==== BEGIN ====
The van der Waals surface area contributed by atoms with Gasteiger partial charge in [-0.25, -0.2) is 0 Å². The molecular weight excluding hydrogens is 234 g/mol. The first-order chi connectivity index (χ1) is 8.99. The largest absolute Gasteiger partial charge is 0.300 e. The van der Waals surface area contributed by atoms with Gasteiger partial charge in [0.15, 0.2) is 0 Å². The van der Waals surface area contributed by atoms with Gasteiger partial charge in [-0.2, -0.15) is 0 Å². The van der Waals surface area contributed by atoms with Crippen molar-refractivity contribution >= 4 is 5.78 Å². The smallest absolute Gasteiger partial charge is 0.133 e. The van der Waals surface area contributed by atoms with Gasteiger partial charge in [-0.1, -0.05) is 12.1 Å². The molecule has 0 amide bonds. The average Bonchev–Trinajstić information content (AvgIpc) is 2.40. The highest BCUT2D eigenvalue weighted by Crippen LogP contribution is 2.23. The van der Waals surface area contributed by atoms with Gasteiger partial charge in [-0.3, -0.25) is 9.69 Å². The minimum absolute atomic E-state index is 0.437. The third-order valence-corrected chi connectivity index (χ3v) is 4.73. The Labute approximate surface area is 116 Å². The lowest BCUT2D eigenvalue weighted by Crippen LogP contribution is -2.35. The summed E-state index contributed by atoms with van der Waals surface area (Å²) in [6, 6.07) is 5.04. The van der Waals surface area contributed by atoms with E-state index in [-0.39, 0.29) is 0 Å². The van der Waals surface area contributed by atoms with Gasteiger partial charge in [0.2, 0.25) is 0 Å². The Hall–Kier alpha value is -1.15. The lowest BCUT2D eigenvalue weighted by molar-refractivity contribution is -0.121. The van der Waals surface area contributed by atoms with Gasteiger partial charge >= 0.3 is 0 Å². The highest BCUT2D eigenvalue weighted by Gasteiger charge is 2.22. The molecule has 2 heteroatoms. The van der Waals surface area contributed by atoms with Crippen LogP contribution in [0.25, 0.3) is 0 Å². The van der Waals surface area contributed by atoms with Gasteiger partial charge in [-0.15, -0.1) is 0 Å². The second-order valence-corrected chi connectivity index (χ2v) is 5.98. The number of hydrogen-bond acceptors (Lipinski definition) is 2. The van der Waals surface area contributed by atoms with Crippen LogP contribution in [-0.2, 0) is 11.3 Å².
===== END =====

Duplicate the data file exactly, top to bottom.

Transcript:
The van der Waals surface area contributed by atoms with Gasteiger partial charge in [-0.25, -0.2) is 0 Å². The molecular weight excluding hydrogens is 234 g/mol. The first-order chi connectivity index (χ1) is 8.99. The largest absolute Gasteiger partial charge is 0.300 e. The van der Waals surface area contributed by atoms with Gasteiger partial charge in [0.15, 0.2) is 0 Å². The van der Waals surface area contributed by atoms with Gasteiger partial charge in [-0.2, -0.15) is 0 Å². The van der Waals surface area contributed by atoms with Crippen molar-refractivity contribution >= 4 is 5.78 Å². The smallest absolute Gasteiger partial charge is 0.133 e. The van der Waals surface area contributed by atoms with Gasteiger partial charge in [-0.1, -0.05) is 12.1 Å². The molecule has 0 amide bonds. The average Bonchev–Trinajstić information content (AvgIpc) is 2.40. The highest BCUT2D eigenvalue weighted by Crippen LogP contribution is 2.23. The van der Waals surface area contributed by atoms with Gasteiger partial charge in [-0.3, -0.25) is 9.69 Å². The minimum absolute atomic E-state index is 0.437. The third-order valence-corrected chi connectivity index (χ3v) is 4.73. The Labute approximate surface area is 116 Å². The lowest BCUT2D eigenvalue weighted by Crippen LogP contribution is -2.35. The summed E-state index contributed by atoms with van der Waals surface area (Å²) in [6, 6.07) is 5.04. The van der Waals surface area contributed by atoms with E-state index in [-0.39, 0.29) is 0 Å². The van der Waals surface area contributed by atoms with Gasteiger partial charge in [0.2, 0.25) is 0 Å². The Hall–Kier alpha value is -1.15. The lowest BCUT2D eigenvalue weighted by molar-refractivity contribution is -0.121. The van der Waals surface area contributed by atoms with Gasteiger partial charge >= 0.3 is 0 Å². The highest BCUT2D eigenvalue weighted by Gasteiger charge is 2.22. The molecule has 2 heteroatoms. The van der Waals surface area contributed by atoms with Crippen LogP contribution in [0.25, 0.3) is 0 Å². The van der Waals surface area contributed by atoms with Gasteiger partial charge in [-0.15, -0.1) is 0 Å². The second-order valence-corrected chi connectivity index (χ2v) is 5.98. The number of hydrogen-bond acceptors (Lipinski definition) is 2. The van der Waals surface area contributed by atoms with Crippen LogP contribution in [-0.2, 0) is 11.3 Å².